Cruiser's avatar

My best friend Neil….he was diagnosed with terminal brain cancer at 17 years old and he never once showed any fear…He made the best of the 6 months he had left of life and did more in those 180 days (in a hospital no less) than anyone I have known. RIP Neil.

wildpotato's avatar

Two people I know just about pull even in the bravery department. My friend was struck by lightning the year after we graduated college. Over the past three years she has regained the abilities to speak, walk, perform fine motor actions, and do pretty much everything else we all originally learn when we are toddlers. The other friend this question made me think of broke her back in a snowboarding accident during our freshman year of college, and became paralyzed from her waist down. By our senior year she got herself walking again. I feel very lucky to know such strong and inspiring women.

Rarebear's avatar

My uncle. In the Korean war he was front line Marines and was ordered to keep a hill. The hill came under heavy attack. His front line started with 27 men. By the morning, 3 were left, one of them was wounded, but they held off the attack. When it was over, the three men came limping off the battlefield, and as they were coming off, a stray shell came down right on top of the head of the other uninjured man. This was 60 years ago, and now he’s dying of prostate and bladder cancer. I’ve known him for 45 years and he told me this story for the first time this summer.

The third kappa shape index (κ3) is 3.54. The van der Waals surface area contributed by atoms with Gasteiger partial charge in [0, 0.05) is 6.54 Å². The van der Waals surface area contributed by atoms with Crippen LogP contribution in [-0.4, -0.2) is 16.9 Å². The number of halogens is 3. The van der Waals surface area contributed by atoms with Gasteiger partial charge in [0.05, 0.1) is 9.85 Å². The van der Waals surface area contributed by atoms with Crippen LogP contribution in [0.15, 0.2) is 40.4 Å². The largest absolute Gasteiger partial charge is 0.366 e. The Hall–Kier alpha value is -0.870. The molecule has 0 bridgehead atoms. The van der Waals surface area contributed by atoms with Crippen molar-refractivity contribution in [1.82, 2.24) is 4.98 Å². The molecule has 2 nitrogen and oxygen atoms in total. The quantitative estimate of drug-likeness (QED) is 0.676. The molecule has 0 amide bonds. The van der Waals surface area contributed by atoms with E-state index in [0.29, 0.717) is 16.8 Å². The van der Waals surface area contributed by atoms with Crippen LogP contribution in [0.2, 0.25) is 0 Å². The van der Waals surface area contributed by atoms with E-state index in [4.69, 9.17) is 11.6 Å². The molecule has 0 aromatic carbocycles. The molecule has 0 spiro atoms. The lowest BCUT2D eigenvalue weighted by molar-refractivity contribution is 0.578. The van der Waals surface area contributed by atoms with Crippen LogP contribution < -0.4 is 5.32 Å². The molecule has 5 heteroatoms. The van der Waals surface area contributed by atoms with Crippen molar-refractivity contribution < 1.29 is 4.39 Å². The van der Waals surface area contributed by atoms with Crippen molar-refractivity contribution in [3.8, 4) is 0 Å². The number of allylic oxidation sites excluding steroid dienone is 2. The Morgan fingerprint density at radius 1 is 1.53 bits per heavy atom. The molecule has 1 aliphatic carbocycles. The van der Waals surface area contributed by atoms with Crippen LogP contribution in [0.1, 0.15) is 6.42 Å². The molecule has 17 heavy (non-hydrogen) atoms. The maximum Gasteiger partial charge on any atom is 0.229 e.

He never got any medal or any sort of commendation for this night—it was just another day.

King_Pariah's avatar

A couple friends have been brave in my eyes, accepting me despite my extremely fucked up past. I wish I could say any of my family, but I can’t. It’s like we’re the cast from It’s Always Sunny in Philadelphia except with a lot less humor and whole lot more in the scumbag department. I know I shouldn’t talk about family like that, but with the exception of brief moments, there is nothing noble about them.

lillycoyote's avatar

Thank you so much, everyone, for all your answers so far. I love to hear, stories about the courage of ordinary people, whether it be courage fighting on battlefields, fighting personal battles, standing up for what’s right, pulling people out of burning cars, street fighting :-) whatever. I can be kind of cynical and a bit of a misanthrope sometimes, but in my heart of hearts, people just amaze me sometimes.

Haleth's avatar

My boyfriend’s dad, who was a boat person after the Vietnam war, came to the US with nothing, worked his ass off to support half his family, and is still an easygoing, humble guy. He’s been through such hardship and he’s really taken it in stride.

zensky's avatar

My aunt.

ucme's avatar

We had this neighbour a few years back, old guy, we liked to call him “Abnormal Norman.”
He would regularly parade the streets playing his harmonica, wearing a dinner jacket coupled with a pair of Bermuda shorts topped off with flip flops upon his feet. Brave brave soul, especially around these here parts!

augustlan's avatar

I feel kind of weird saying this, but in the interest of baring my soul here, it’s me. Not in the same way that some of my family members are brave (firefighting family), but I saved myself, when no one else would. I was sexually abused by one of my uncles throughout my whole childhood. My entire family knew about it, and no one stopped him until I did, when I was 13 years old. I spent the next year certain that he was going to kill me for it, but I continued on living my life anyway. I fully intended to kill him if he ever came near me again.

Years later, when it looked like he was about to harm some other children, my whole family again looked on and did nothing. I took a deep breath and waded in. Stopped him then, too.